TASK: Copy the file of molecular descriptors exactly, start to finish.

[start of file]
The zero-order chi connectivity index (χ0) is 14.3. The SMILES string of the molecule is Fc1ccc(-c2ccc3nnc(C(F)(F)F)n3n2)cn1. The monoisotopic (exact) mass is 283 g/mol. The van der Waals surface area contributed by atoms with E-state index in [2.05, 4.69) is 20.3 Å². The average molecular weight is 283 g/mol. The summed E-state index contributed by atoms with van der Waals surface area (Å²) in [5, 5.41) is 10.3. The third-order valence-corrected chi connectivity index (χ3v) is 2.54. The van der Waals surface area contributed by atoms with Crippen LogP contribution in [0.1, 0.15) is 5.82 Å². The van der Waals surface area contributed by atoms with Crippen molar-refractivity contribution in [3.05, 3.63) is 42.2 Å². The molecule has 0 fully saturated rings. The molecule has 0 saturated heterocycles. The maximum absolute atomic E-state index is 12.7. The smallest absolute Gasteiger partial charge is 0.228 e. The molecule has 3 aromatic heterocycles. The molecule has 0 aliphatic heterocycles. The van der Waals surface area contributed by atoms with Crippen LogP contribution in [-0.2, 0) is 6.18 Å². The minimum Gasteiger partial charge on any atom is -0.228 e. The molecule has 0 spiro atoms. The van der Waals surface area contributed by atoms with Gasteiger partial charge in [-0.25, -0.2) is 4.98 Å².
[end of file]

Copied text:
The zero-order chi connectivity index (χ0) is 14.3. The SMILES string of the molecule is Fc1ccc(-c2ccc3nnc(C(F)(F)F)n3n2)cn1. The monoisotopic (exact) mass is 283 g/mol. The van der Waals surface area contributed by atoms with E-state index in [2.05, 4.69) is 20.3 Å². The average molecular weight is 283 g/mol. The summed E-state index contributed by atoms with van der Waals surface area (Å²) in [5, 5.41) is 10.3. The third-order valence-corrected chi connectivity index (χ3v) is 2.54. The van der Waals surface area contributed by atoms with Crippen LogP contribution in [0.1, 0.15) is 5.82 Å². The van der Waals surface area contributed by atoms with Crippen molar-refractivity contribution in [3.05, 3.63) is 42.2 Å². The molecule has 0 fully saturated rings. The molecule has 0 saturated heterocycles. The maximum absolute atomic E-state index is 12.7. The smallest absolute Gasteiger partial charge is 0.228 e. The molecule has 3 aromatic heterocycles. The molecule has 0 aliphatic heterocycles. The van der Waals surface area contributed by atoms with Crippen LogP contribution in [-0.2, 0) is 6.18 Å². The minimum Gasteiger partial charge on any atom is -0.228 e. The molecule has 0 spiro atoms. The van der Waals surface area contributed by atoms with Gasteiger partial charge in [-0.25, -0.2) is 4.98 Å².